Jack Levin & Jack McDevitt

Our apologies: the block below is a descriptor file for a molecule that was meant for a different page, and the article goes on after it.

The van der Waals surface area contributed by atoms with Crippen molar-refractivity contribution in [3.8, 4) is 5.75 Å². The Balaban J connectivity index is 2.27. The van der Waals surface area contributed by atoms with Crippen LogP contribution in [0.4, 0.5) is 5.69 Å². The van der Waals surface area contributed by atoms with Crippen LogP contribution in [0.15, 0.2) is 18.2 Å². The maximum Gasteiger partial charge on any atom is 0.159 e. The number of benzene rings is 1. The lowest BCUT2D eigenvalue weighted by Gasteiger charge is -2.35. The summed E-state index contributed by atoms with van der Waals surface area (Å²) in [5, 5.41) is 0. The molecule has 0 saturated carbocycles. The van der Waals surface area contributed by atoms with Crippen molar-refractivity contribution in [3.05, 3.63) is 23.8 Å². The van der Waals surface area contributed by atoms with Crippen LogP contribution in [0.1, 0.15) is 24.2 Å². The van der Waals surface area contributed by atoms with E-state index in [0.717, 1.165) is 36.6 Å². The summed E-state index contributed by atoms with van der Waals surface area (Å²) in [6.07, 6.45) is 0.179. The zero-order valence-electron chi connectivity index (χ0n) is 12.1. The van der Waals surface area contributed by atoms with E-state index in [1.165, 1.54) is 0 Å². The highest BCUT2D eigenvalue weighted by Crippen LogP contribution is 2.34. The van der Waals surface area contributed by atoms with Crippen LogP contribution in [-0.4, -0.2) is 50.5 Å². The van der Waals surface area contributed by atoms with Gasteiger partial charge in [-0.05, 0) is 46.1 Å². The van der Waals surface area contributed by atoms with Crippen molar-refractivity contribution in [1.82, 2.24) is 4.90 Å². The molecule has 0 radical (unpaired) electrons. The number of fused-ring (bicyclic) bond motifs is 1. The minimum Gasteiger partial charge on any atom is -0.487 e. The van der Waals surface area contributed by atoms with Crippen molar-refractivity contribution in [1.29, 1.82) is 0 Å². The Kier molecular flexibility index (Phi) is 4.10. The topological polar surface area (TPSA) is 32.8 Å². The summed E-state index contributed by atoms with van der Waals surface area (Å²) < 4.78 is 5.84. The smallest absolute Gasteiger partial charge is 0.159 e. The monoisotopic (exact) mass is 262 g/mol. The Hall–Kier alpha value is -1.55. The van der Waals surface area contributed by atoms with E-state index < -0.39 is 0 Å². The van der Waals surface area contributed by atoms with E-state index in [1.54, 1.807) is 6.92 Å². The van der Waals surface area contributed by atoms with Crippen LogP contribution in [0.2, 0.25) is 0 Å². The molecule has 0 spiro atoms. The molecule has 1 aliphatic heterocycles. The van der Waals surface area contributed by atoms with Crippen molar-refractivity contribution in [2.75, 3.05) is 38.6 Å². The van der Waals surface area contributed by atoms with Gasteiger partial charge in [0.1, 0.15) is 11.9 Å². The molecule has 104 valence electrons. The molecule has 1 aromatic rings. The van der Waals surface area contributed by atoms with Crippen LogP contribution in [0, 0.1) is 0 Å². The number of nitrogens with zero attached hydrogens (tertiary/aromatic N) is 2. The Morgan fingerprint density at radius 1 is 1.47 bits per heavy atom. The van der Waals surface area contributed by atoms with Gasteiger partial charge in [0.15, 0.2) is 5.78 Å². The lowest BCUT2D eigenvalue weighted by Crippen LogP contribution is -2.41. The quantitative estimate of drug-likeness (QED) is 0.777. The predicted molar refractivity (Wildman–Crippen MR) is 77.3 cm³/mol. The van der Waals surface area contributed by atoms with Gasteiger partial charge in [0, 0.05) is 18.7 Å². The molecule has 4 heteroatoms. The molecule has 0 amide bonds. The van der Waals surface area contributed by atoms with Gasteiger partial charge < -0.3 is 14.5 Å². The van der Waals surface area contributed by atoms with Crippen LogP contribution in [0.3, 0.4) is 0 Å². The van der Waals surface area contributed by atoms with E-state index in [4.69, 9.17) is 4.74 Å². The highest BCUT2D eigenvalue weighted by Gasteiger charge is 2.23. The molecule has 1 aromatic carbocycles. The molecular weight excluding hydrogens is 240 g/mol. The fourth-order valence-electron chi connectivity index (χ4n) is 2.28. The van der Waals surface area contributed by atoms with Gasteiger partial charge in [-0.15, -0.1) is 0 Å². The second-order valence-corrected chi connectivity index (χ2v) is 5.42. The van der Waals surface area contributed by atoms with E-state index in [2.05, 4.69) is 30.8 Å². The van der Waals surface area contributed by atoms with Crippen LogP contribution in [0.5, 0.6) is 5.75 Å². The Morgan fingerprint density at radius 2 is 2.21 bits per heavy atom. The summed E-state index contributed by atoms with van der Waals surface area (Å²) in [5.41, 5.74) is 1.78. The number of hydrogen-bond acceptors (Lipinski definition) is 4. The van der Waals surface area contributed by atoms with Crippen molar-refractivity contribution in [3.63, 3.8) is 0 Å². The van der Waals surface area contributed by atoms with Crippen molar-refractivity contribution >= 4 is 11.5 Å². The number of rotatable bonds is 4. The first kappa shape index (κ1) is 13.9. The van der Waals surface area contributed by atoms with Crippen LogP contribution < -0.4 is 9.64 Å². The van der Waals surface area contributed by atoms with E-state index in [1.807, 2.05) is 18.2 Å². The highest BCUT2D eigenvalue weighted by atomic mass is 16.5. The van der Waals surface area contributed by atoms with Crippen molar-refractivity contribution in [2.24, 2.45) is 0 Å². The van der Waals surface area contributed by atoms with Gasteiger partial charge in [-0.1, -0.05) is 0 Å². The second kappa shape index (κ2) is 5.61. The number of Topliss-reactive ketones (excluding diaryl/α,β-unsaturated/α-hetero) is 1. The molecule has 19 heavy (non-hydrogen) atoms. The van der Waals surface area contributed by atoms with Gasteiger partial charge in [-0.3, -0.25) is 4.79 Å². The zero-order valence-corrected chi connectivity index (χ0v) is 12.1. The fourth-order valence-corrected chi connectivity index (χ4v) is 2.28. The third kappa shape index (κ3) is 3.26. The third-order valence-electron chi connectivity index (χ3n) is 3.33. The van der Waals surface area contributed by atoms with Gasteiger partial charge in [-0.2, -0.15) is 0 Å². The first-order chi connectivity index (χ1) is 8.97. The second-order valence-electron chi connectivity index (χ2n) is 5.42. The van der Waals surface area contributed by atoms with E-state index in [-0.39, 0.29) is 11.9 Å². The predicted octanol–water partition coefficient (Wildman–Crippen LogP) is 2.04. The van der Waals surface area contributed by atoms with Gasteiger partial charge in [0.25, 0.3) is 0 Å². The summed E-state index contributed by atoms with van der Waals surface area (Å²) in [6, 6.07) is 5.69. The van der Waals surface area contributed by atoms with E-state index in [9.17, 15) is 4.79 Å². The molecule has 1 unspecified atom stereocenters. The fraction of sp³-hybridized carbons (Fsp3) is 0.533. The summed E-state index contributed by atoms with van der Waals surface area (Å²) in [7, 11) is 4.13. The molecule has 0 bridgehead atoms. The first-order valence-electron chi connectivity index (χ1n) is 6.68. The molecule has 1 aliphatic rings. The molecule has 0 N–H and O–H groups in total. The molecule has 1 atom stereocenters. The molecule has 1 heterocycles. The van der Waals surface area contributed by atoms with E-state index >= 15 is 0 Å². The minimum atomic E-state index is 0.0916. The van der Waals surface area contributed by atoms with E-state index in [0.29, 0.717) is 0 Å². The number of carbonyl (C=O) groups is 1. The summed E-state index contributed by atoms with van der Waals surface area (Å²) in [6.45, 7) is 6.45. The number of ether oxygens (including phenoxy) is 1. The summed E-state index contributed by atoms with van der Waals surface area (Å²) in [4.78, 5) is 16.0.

The term hate crime first appeared in the late 1980s in response to a racial incident in the white, working-class Howard Beach section of New York City, in which an African American man was killed while attempting to evade a violent mob of teenagers shouting racial epithets. Originally employed by journalists and politicians, the term was used soon thereafter by the Federal Bureau of Investigation and a number of other law enforcement agencies across the United States to characterize any criminal offense motivated either entirely or in part by the fact or perception that a victim is different in socially significant ways from the perpetrator. The term hate crime can be misleading, because it implies incorrectly that hatred is invariably a distinguishing characteristic of this type of offense. Although it is true that many hate-motivated crimes involve intense animosity toward the victim, many others do not. Conversely, many offenses Limited ...